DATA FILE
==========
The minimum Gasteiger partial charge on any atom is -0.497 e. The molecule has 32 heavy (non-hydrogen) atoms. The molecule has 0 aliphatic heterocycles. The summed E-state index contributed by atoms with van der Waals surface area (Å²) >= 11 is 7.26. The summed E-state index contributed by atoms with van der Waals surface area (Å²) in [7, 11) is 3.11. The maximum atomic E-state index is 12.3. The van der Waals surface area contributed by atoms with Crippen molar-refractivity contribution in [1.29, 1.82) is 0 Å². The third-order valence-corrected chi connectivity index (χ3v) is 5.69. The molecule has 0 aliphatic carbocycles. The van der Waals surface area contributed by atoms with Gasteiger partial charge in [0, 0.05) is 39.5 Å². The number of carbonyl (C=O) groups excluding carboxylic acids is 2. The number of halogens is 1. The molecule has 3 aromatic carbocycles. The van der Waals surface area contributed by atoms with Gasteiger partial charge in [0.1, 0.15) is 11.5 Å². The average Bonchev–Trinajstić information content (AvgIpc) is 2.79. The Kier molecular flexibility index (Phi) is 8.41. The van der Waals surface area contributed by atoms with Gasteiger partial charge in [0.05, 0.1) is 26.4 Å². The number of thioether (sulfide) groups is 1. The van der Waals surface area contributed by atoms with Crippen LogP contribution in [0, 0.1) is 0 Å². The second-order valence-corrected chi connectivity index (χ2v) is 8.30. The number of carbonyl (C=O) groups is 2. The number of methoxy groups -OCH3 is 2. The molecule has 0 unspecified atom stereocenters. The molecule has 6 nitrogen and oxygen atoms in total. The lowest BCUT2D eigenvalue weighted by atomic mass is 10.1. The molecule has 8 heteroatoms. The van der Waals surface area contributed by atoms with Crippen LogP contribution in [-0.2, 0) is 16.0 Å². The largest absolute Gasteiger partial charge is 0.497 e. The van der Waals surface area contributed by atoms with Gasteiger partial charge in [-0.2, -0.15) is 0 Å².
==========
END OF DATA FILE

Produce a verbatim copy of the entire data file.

The minimum Gasteiger partial charge on any atom is -0.497 e. The molecule has 32 heavy (non-hydrogen) atoms. The molecule has 0 aliphatic heterocycles. The summed E-state index contributed by atoms with van der Waals surface area (Å²) >= 11 is 7.26. The summed E-state index contributed by atoms with van der Waals surface area (Å²) in [7, 11) is 3.11. The maximum atomic E-state index is 12.3. The van der Waals surface area contributed by atoms with Crippen molar-refractivity contribution in [1.29, 1.82) is 0 Å². The third-order valence-corrected chi connectivity index (χ3v) is 5.69. The molecule has 0 aliphatic carbocycles. The van der Waals surface area contributed by atoms with Gasteiger partial charge in [0, 0.05) is 39.5 Å². The number of carbonyl (C=O) groups excluding carboxylic acids is 2. The number of halogens is 1. The molecule has 3 aromatic carbocycles. The van der Waals surface area contributed by atoms with Gasteiger partial charge in [0.1, 0.15) is 11.5 Å². The average Bonchev–Trinajstić information content (AvgIpc) is 2.79. The Kier molecular flexibility index (Phi) is 8.41. The van der Waals surface area contributed by atoms with Gasteiger partial charge in [0.05, 0.1) is 26.4 Å². The number of thioether (sulfide) groups is 1. The van der Waals surface area contributed by atoms with Crippen LogP contribution in [0, 0.1) is 0 Å². The second-order valence-corrected chi connectivity index (χ2v) is 8.30. The number of carbonyl (C=O) groups is 2. The number of methoxy groups -OCH3 is 2. The molecule has 0 unspecified atom stereocenters. The molecule has 6 nitrogen and oxygen atoms in total. The lowest BCUT2D eigenvalue weighted by atomic mass is 10.1. The molecule has 8 heteroatoms. The van der Waals surface area contributed by atoms with Crippen LogP contribution in [-0.2, 0) is 16.0 Å². The largest absolute Gasteiger partial charge is 0.497 e. The van der Waals surface area contributed by atoms with Gasteiger partial charge in [-0.2, -0.15) is 0 Å².